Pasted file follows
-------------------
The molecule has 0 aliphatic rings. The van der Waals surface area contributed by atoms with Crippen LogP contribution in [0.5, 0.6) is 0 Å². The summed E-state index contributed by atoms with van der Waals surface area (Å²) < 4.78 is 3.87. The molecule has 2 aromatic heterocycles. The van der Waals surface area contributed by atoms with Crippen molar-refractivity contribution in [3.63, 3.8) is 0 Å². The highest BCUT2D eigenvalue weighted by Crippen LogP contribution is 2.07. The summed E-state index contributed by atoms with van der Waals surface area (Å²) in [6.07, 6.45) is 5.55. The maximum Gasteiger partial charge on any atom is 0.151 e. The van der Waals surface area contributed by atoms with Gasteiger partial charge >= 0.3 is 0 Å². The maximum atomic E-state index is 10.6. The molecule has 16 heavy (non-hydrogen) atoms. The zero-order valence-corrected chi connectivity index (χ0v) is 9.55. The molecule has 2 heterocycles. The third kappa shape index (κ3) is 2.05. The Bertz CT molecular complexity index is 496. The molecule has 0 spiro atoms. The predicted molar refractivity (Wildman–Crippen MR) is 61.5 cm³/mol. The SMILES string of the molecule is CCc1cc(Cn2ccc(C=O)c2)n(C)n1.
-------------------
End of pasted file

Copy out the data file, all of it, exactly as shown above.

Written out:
The molecule has 0 aliphatic rings. The van der Waals surface area contributed by atoms with Crippen LogP contribution in [0.5, 0.6) is 0 Å². The summed E-state index contributed by atoms with van der Waals surface area (Å²) < 4.78 is 3.87. The molecule has 2 aromatic heterocycles. The van der Waals surface area contributed by atoms with Crippen molar-refractivity contribution in [3.63, 3.8) is 0 Å². The highest BCUT2D eigenvalue weighted by Crippen LogP contribution is 2.07. The summed E-state index contributed by atoms with van der Waals surface area (Å²) in [6.07, 6.45) is 5.55. The maximum Gasteiger partial charge on any atom is 0.151 e. The van der Waals surface area contributed by atoms with Gasteiger partial charge >= 0.3 is 0 Å². The maximum atomic E-state index is 10.6. The molecule has 16 heavy (non-hydrogen) atoms. The zero-order valence-corrected chi connectivity index (χ0v) is 9.55. The molecule has 2 heterocycles. The third kappa shape index (κ3) is 2.05. The Bertz CT molecular complexity index is 496. The molecule has 0 spiro atoms. The predicted molar refractivity (Wildman–Crippen MR) is 61.5 cm³/mol. The SMILES string of the molecule is CCc1cc(Cn2ccc(C=O)c2)n(C)n1.